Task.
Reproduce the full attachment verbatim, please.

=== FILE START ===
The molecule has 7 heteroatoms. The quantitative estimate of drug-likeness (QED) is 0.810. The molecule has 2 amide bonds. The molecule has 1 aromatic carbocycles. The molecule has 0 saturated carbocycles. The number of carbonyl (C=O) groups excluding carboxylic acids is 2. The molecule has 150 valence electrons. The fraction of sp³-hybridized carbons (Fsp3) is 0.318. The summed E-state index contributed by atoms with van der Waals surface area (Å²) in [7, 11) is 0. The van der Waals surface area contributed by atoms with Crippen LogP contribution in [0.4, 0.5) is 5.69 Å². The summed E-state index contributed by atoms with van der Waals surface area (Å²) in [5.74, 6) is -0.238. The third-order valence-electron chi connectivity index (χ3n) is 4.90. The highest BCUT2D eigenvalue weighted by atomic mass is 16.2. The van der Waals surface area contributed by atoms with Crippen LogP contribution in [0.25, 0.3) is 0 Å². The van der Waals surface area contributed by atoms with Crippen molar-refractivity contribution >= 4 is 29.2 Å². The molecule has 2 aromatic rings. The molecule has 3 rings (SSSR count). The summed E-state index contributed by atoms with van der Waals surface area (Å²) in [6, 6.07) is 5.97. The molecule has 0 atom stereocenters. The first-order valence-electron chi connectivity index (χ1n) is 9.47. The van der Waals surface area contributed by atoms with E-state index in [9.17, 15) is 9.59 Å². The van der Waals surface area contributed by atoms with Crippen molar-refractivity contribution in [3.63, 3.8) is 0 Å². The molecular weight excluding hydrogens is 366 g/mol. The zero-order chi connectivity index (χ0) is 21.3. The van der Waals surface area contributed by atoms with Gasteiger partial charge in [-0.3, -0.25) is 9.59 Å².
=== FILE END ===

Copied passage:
The molecule has 7 heteroatoms. The quantitative estimate of drug-likeness (QED) is 0.810. The molecule has 2 amide bonds. The molecule has 1 aromatic carbocycles. The molecule has 0 saturated carbocycles. The number of carbonyl (C=O) groups excluding carboxylic acids is 2. The molecule has 150 valence electrons. The fraction of sp³-hybridized carbons (Fsp3) is 0.318. The summed E-state index contributed by atoms with van der Waals surface area (Å²) in [7, 11) is 0. The van der Waals surface area contributed by atoms with Crippen LogP contribution in [0.4, 0.5) is 5.69 Å². The summed E-state index contributed by atoms with van der Waals surface area (Å²) in [5.74, 6) is -0.238. The third-order valence-electron chi connectivity index (χ3n) is 4.90. The highest BCUT2D eigenvalue weighted by atomic mass is 16.2. The van der Waals surface area contributed by atoms with Crippen LogP contribution in [0.25, 0.3) is 0 Å². The van der Waals surface area contributed by atoms with Crippen molar-refractivity contribution >= 4 is 29.2 Å². The molecule has 2 aromatic rings. The molecule has 3 rings (SSSR count). The summed E-state index contributed by atoms with van der Waals surface area (Å²) in [6, 6.07) is 5.97. The molecule has 0 atom stereocenters. The first-order valence-electron chi connectivity index (χ1n) is 9.47. The van der Waals surface area contributed by atoms with E-state index in [9.17, 15) is 9.59 Å². The van der Waals surface area contributed by atoms with Crippen molar-refractivity contribution in [3.63, 3.8) is 0 Å². The molecular weight excluding hydrogens is 366 g/mol. The zero-order chi connectivity index (χ0) is 21.3. The van der Waals surface area contributed by atoms with Gasteiger partial charge in [-0.3, -0.25) is 9.59 Å².